by Andrea Chiu, Contributor
Don’t let his title Chef de Cuisine fool you. Since joining Feast, Randy Rojas spends as much time in front of a screen as he does in front of the stoves. He’s worked at Cava and Ki, is known as “The Tech Chef” at Feast. And he is central to making sure that operations run smoothly in the kitchen. On any given day, that might mean working with suppliers, standardizing recipes or managing the kitchen crew.
Q&A with Randy Rojas, Chef de Cuisine
Randy and I recently talked about the food-meets-tech movement, and why he thinks Feast offers Torontonians something special.
You come from some very popular kitchens. What about the Chef de Cuisine position at Feast appealed to you?
I really do think it’s the future of food. The technology side of the company really appealed to me. The restaurant world has been the same for a very long time, so the idea that I could be part of something that's breaking ground in terms of using tech to find a new way for people to eat, was very appealing to me.
Tell me more about the appeal of technology.
I'm a food nerd and a techie. I have a background in computer science as well, so I'm used to online problem-solving, using spreadsheets, equations and software.
Feast is as much a tech company as it is a food company. Some restaurants are very technology averse. They don't want to invest the time to learn how to use it. They don't want to invest time in using the systems, or maintaining the systems. For me, that's very critical if you want to be successful.
What’s your favourite Feast dish right now?
I like the Chicken Gumbo. It's really been growing on me, and it's a weird thing, because I didn't initially think I would like it. We worked on our menu items for a long time - creating and tweaking, sometimes re-creating them full-on. So I knew I would like, for example, the Roast Beef Sandwich, but the Gumbo blows me away every time.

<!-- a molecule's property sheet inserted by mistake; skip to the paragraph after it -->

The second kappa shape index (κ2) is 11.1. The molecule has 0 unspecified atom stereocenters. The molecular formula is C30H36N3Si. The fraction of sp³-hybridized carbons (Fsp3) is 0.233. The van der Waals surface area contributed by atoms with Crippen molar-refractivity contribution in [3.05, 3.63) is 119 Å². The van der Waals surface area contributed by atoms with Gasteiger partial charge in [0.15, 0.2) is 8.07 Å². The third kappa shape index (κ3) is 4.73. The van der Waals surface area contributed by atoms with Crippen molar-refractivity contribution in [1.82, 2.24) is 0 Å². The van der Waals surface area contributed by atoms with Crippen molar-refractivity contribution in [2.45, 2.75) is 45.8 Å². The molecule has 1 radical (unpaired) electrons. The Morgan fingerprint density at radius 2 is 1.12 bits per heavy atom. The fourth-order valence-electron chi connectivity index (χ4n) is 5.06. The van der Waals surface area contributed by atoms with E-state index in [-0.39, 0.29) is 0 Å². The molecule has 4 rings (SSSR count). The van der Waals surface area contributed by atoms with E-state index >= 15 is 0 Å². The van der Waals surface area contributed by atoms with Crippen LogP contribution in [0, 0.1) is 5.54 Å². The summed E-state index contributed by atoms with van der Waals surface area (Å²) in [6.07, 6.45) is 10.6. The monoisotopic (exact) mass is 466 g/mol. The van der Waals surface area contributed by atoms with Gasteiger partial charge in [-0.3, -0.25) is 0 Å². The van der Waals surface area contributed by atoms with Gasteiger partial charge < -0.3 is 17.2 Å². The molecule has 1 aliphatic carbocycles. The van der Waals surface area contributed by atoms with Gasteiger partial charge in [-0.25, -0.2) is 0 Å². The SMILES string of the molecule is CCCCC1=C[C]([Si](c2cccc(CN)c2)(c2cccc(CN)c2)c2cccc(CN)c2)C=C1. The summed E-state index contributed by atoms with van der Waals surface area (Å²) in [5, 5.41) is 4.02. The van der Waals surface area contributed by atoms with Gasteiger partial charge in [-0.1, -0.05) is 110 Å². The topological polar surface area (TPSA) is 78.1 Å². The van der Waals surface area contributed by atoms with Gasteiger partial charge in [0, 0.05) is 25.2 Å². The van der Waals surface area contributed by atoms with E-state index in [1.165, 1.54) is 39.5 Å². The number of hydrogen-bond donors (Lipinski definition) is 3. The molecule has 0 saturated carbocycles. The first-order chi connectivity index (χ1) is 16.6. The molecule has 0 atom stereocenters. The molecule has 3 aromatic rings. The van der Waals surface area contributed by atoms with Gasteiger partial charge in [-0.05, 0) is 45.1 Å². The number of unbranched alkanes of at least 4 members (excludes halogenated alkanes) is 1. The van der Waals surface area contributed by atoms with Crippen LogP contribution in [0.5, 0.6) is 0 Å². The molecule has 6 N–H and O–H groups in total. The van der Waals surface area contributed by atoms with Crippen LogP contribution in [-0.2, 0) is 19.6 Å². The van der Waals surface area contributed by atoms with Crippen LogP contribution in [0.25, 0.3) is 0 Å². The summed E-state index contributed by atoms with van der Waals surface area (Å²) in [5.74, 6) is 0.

It's really respectful of its Cajun roots. There are a lot of different elements in it, so each bite is a slightly different experience. There's a good amount of spice in there. It's just a really satisfying soup every time I eat it.
What do you like to cook for yourself when you're at home?
I eat really simply at home. Really, really straightforward: protein, vegetable, starch. The starch could be quinoa, wheat berries, brown rice. Vegetables like steamed brussels sprouts or straight up red radishes. Protein-wise, I may have a little lamb sausage, or I might have a small steak, it’s always something simple. I don't really make elaborate things at home anymore. For me it's really simple, nutrient-dense meals.
If you want to convince someone to try Feast for the first time, what would you say to them?
If they were to order from Feast they should know that there are a lot of people trying very, very hard to make their overall food experience very, very meaningful and worthwhile. The consumer journey is always on all of our minds and we really do care about the people who are choosing to purchase from us, as opposed to some of our competitors.
What’s one thing Feast does better than any of your competitors?
We are working very hard to make sure that everything is top quality: delivery times, customer service, interactions on the app, creating the food, sourcing the food, preparing the food and how it's being delivered to you. All the testing involved to make sure that the product you're receiving is the best that delivery can offer, and that there's a lot of due diligence going on in terms of improving that process. We are constantly improving and working on it, and that will never stop.
Let's say someone goes through the ordering process from the app, and they get their meal, and they go back to whatever they're doing — whether they’re at the office or at home — and they finish their meal. Then they put away the recyclable and compostable things, and they sit and they think about the experience of what actually just happened in the last hour in terms of the entire meal process. They'll feel, "Wow. That was really f-'n good."